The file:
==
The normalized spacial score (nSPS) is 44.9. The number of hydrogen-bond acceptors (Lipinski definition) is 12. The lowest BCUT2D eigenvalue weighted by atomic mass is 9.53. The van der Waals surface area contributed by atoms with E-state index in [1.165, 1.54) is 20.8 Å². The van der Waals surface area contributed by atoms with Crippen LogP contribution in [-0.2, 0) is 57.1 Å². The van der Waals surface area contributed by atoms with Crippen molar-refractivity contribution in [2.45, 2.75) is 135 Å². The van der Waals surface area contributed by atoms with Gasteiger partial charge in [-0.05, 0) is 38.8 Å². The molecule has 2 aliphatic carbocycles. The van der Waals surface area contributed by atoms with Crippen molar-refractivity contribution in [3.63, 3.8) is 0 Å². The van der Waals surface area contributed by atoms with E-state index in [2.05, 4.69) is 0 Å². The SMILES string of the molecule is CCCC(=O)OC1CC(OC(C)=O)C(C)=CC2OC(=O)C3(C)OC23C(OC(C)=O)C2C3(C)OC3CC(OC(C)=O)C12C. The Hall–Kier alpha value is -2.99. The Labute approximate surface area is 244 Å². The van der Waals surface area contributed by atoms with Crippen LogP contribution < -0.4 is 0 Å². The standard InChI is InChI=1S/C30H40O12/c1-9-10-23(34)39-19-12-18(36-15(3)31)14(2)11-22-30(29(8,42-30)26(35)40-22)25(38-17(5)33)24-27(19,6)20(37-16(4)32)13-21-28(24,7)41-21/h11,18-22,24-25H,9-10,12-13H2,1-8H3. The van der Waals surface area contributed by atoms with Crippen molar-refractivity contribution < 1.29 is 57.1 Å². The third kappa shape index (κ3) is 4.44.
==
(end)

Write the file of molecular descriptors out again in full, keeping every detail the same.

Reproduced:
The normalized spacial score (nSPS) is 44.9. The number of hydrogen-bond acceptors (Lipinski definition) is 12. The lowest BCUT2D eigenvalue weighted by atomic mass is 9.53. The van der Waals surface area contributed by atoms with E-state index in [1.165, 1.54) is 20.8 Å². The van der Waals surface area contributed by atoms with Crippen LogP contribution in [-0.2, 0) is 57.1 Å². The van der Waals surface area contributed by atoms with Crippen molar-refractivity contribution in [2.45, 2.75) is 135 Å². The van der Waals surface area contributed by atoms with Gasteiger partial charge in [-0.05, 0) is 38.8 Å². The molecule has 2 aliphatic carbocycles. The van der Waals surface area contributed by atoms with Crippen molar-refractivity contribution in [3.63, 3.8) is 0 Å². The van der Waals surface area contributed by atoms with E-state index in [2.05, 4.69) is 0 Å². The SMILES string of the molecule is CCCC(=O)OC1CC(OC(C)=O)C(C)=CC2OC(=O)C3(C)OC23C(OC(C)=O)C2C3(C)OC3CC(OC(C)=O)C12C. The Hall–Kier alpha value is -2.99. The Labute approximate surface area is 244 Å². The van der Waals surface area contributed by atoms with Crippen LogP contribution < -0.4 is 0 Å². The standard InChI is InChI=1S/C30H40O12/c1-9-10-23(34)39-19-12-18(36-15(3)31)14(2)11-22-30(29(8,42-30)26(35)40-22)25(38-17(5)33)24-27(19,6)20(37-16(4)32)13-21-28(24,7)41-21/h11,18-22,24-25H,9-10,12-13H2,1-8H3. The van der Waals surface area contributed by atoms with Crippen molar-refractivity contribution < 1.29 is 57.1 Å². The third kappa shape index (κ3) is 4.44.